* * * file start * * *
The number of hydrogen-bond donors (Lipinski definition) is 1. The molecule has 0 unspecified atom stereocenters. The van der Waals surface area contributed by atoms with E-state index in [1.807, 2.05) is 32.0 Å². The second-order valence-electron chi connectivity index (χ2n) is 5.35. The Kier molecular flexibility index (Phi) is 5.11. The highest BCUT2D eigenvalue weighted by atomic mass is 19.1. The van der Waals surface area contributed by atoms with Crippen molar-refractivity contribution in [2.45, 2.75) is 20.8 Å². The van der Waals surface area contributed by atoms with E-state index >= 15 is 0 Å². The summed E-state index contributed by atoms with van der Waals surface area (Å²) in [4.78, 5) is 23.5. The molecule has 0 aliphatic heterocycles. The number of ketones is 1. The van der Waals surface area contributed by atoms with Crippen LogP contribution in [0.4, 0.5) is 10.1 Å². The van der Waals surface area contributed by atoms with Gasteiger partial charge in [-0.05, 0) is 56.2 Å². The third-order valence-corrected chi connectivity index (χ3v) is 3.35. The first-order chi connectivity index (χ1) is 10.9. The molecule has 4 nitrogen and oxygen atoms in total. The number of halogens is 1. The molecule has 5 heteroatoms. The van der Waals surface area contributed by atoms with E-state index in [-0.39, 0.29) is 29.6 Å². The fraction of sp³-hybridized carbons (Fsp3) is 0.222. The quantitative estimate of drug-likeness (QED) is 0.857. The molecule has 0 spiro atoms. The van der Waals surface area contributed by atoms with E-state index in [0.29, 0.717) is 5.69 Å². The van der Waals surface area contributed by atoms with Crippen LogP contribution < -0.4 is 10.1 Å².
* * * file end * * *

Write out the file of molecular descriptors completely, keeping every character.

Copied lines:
The number of hydrogen-bond donors (Lipinski definition) is 1. The molecule has 0 unspecified atom stereocenters. The van der Waals surface area contributed by atoms with E-state index in [1.807, 2.05) is 32.0 Å². The second-order valence-electron chi connectivity index (χ2n) is 5.35. The Kier molecular flexibility index (Phi) is 5.11. The highest BCUT2D eigenvalue weighted by atomic mass is 19.1. The van der Waals surface area contributed by atoms with Crippen molar-refractivity contribution in [2.45, 2.75) is 20.8 Å². The van der Waals surface area contributed by atoms with E-state index >= 15 is 0 Å². The summed E-state index contributed by atoms with van der Waals surface area (Å²) in [4.78, 5) is 23.5. The molecule has 0 aliphatic heterocycles. The number of ketones is 1. The van der Waals surface area contributed by atoms with Crippen LogP contribution in [0.4, 0.5) is 10.1 Å². The van der Waals surface area contributed by atoms with Gasteiger partial charge in [-0.05, 0) is 56.2 Å². The third-order valence-corrected chi connectivity index (χ3v) is 3.35. The first-order chi connectivity index (χ1) is 10.9. The molecule has 4 nitrogen and oxygen atoms in total. The number of halogens is 1. The molecule has 5 heteroatoms. The van der Waals surface area contributed by atoms with E-state index in [-0.39, 0.29) is 29.6 Å². The fraction of sp³-hybridized carbons (Fsp3) is 0.222. The quantitative estimate of drug-likeness (QED) is 0.857. The molecule has 0 spiro atoms. The van der Waals surface area contributed by atoms with E-state index in [0.29, 0.717) is 5.69 Å². The van der Waals surface area contributed by atoms with Crippen LogP contribution < -0.4 is 10.1 Å².